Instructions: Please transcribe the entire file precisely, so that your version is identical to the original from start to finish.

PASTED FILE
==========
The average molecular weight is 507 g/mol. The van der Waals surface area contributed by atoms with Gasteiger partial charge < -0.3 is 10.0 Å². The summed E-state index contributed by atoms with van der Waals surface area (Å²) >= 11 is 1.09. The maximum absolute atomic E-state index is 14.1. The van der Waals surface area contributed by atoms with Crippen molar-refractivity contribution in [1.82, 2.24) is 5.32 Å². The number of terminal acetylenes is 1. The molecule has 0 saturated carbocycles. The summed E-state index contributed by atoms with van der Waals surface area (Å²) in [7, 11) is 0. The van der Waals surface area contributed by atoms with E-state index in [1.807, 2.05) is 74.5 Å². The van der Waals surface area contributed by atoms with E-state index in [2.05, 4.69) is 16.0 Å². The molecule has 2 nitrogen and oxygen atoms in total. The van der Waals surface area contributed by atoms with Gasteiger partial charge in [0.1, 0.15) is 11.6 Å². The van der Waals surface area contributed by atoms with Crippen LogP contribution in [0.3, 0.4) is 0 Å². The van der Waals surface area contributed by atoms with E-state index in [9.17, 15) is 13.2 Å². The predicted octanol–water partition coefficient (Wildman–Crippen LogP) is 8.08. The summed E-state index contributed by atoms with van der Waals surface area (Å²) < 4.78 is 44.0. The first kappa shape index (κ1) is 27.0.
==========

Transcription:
The average molecular weight is 507 g/mol. The van der Waals surface area contributed by atoms with Gasteiger partial charge < -0.3 is 10.0 Å². The summed E-state index contributed by atoms with van der Waals surface area (Å²) >= 11 is 1.09. The maximum absolute atomic E-state index is 14.1. The van der Waals surface area contributed by atoms with Crippen molar-refractivity contribution in [1.82, 2.24) is 5.32 Å². The number of terminal acetylenes is 1. The molecule has 0 saturated carbocycles. The summed E-state index contributed by atoms with van der Waals surface area (Å²) in [7, 11) is 0. The van der Waals surface area contributed by atoms with E-state index in [1.807, 2.05) is 74.5 Å². The van der Waals surface area contributed by atoms with E-state index in [2.05, 4.69) is 16.0 Å². The molecule has 2 nitrogen and oxygen atoms in total. The van der Waals surface area contributed by atoms with Gasteiger partial charge in [0.1, 0.15) is 11.6 Å². The van der Waals surface area contributed by atoms with Crippen LogP contribution in [0.3, 0.4) is 0 Å². The van der Waals surface area contributed by atoms with E-state index in [9.17, 15) is 13.2 Å². The predicted octanol–water partition coefficient (Wildman–Crippen LogP) is 8.08. The summed E-state index contributed by atoms with van der Waals surface area (Å²) < 4.78 is 44.0. The first kappa shape index (κ1) is 27.0.